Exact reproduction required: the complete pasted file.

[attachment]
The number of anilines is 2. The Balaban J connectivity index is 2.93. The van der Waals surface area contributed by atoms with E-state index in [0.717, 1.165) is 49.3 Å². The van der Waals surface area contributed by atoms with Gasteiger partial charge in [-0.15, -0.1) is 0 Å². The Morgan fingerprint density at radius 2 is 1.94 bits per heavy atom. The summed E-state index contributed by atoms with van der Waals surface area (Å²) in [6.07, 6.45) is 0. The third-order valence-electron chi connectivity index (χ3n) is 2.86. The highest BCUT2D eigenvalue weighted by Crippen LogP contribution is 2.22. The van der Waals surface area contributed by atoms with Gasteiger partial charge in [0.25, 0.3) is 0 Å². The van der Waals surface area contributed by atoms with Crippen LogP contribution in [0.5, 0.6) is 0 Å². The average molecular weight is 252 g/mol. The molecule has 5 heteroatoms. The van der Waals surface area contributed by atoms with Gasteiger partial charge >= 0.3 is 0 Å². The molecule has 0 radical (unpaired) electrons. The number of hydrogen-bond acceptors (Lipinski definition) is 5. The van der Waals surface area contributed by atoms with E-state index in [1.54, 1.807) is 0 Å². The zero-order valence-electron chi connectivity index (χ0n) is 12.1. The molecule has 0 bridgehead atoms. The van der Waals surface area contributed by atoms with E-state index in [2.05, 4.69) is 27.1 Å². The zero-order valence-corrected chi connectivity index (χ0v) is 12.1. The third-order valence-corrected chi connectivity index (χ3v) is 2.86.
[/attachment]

The number of anilines is 2. The Balaban J connectivity index is 2.93. The van der Waals surface area contributed by atoms with E-state index in [0.717, 1.165) is 49.3 Å². The van der Waals surface area contributed by atoms with Gasteiger partial charge in [-0.15, -0.1) is 0 Å². The Morgan fingerprint density at radius 2 is 1.94 bits per heavy atom. The summed E-state index contributed by atoms with van der Waals surface area (Å²) in [6.07, 6.45) is 0. The third-order valence-electron chi connectivity index (χ3n) is 2.86. The highest BCUT2D eigenvalue weighted by Crippen LogP contribution is 2.22. The van der Waals surface area contributed by atoms with Gasteiger partial charge in [0.25, 0.3) is 0 Å². The van der Waals surface area contributed by atoms with Crippen LogP contribution in [0.5, 0.6) is 0 Å². The average molecular weight is 252 g/mol. The molecule has 5 heteroatoms. The van der Waals surface area contributed by atoms with Gasteiger partial charge >= 0.3 is 0 Å². The molecule has 0 radical (unpaired) electrons. The number of hydrogen-bond acceptors (Lipinski definition) is 5. The van der Waals surface area contributed by atoms with E-state index in [1.54, 1.807) is 0 Å². The zero-order valence-electron chi connectivity index (χ0n) is 12.1. The molecule has 0 bridgehead atoms. The van der Waals surface area contributed by atoms with E-state index in [2.05, 4.69) is 27.1 Å². The zero-order valence-corrected chi connectivity index (χ0v) is 12.1. The third-order valence-corrected chi connectivity index (χ3v) is 2.86.